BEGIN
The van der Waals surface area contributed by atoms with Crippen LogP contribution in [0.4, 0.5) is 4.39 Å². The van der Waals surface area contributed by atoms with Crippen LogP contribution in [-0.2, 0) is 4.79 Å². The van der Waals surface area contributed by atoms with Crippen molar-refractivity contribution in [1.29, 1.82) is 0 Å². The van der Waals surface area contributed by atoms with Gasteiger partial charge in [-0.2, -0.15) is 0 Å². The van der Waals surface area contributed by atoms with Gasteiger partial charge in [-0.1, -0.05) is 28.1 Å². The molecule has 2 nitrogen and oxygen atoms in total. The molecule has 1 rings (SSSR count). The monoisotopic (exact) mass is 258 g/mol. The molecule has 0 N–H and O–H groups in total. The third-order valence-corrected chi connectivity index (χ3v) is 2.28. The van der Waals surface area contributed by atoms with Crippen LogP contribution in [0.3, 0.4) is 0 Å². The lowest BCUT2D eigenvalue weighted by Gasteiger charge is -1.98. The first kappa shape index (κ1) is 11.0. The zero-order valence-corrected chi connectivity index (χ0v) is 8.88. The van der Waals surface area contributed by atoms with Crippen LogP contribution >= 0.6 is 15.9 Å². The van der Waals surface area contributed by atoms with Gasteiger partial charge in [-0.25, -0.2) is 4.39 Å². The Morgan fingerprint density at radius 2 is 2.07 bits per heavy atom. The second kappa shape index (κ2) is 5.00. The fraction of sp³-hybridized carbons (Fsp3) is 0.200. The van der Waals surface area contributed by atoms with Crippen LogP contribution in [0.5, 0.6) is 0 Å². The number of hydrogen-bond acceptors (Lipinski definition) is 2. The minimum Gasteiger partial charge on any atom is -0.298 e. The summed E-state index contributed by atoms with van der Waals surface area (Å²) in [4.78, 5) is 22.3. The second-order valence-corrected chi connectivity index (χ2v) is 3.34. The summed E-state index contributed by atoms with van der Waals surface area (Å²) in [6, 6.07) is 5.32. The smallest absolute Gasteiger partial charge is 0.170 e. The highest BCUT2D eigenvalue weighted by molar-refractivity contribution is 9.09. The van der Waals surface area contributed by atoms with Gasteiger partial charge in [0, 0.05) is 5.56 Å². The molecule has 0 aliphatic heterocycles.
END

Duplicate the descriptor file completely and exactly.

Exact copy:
The van der Waals surface area contributed by atoms with Crippen LogP contribution in [0.4, 0.5) is 4.39 Å². The van der Waals surface area contributed by atoms with Crippen LogP contribution in [-0.2, 0) is 4.79 Å². The van der Waals surface area contributed by atoms with Crippen molar-refractivity contribution in [1.29, 1.82) is 0 Å². The van der Waals surface area contributed by atoms with Gasteiger partial charge in [-0.2, -0.15) is 0 Å². The van der Waals surface area contributed by atoms with Gasteiger partial charge in [-0.1, -0.05) is 28.1 Å². The molecule has 2 nitrogen and oxygen atoms in total. The molecule has 1 rings (SSSR count). The monoisotopic (exact) mass is 258 g/mol. The molecule has 0 N–H and O–H groups in total. The third-order valence-corrected chi connectivity index (χ3v) is 2.28. The van der Waals surface area contributed by atoms with Crippen LogP contribution in [0.3, 0.4) is 0 Å². The lowest BCUT2D eigenvalue weighted by Gasteiger charge is -1.98. The first kappa shape index (κ1) is 11.0. The zero-order valence-corrected chi connectivity index (χ0v) is 8.88. The van der Waals surface area contributed by atoms with Crippen LogP contribution >= 0.6 is 15.9 Å². The van der Waals surface area contributed by atoms with Gasteiger partial charge in [-0.25, -0.2) is 4.39 Å². The Morgan fingerprint density at radius 2 is 2.07 bits per heavy atom. The second kappa shape index (κ2) is 5.00. The fraction of sp³-hybridized carbons (Fsp3) is 0.200. The van der Waals surface area contributed by atoms with Crippen LogP contribution in [0.5, 0.6) is 0 Å². The number of hydrogen-bond acceptors (Lipinski definition) is 2. The minimum Gasteiger partial charge on any atom is -0.298 e. The summed E-state index contributed by atoms with van der Waals surface area (Å²) in [4.78, 5) is 22.3. The second-order valence-corrected chi connectivity index (χ2v) is 3.34. The summed E-state index contributed by atoms with van der Waals surface area (Å²) in [6, 6.07) is 5.32. The smallest absolute Gasteiger partial charge is 0.170 e. The highest BCUT2D eigenvalue weighted by molar-refractivity contribution is 9.09. The van der Waals surface area contributed by atoms with Gasteiger partial charge in [0, 0.05) is 5.56 Å². The molecule has 0 aliphatic heterocycles.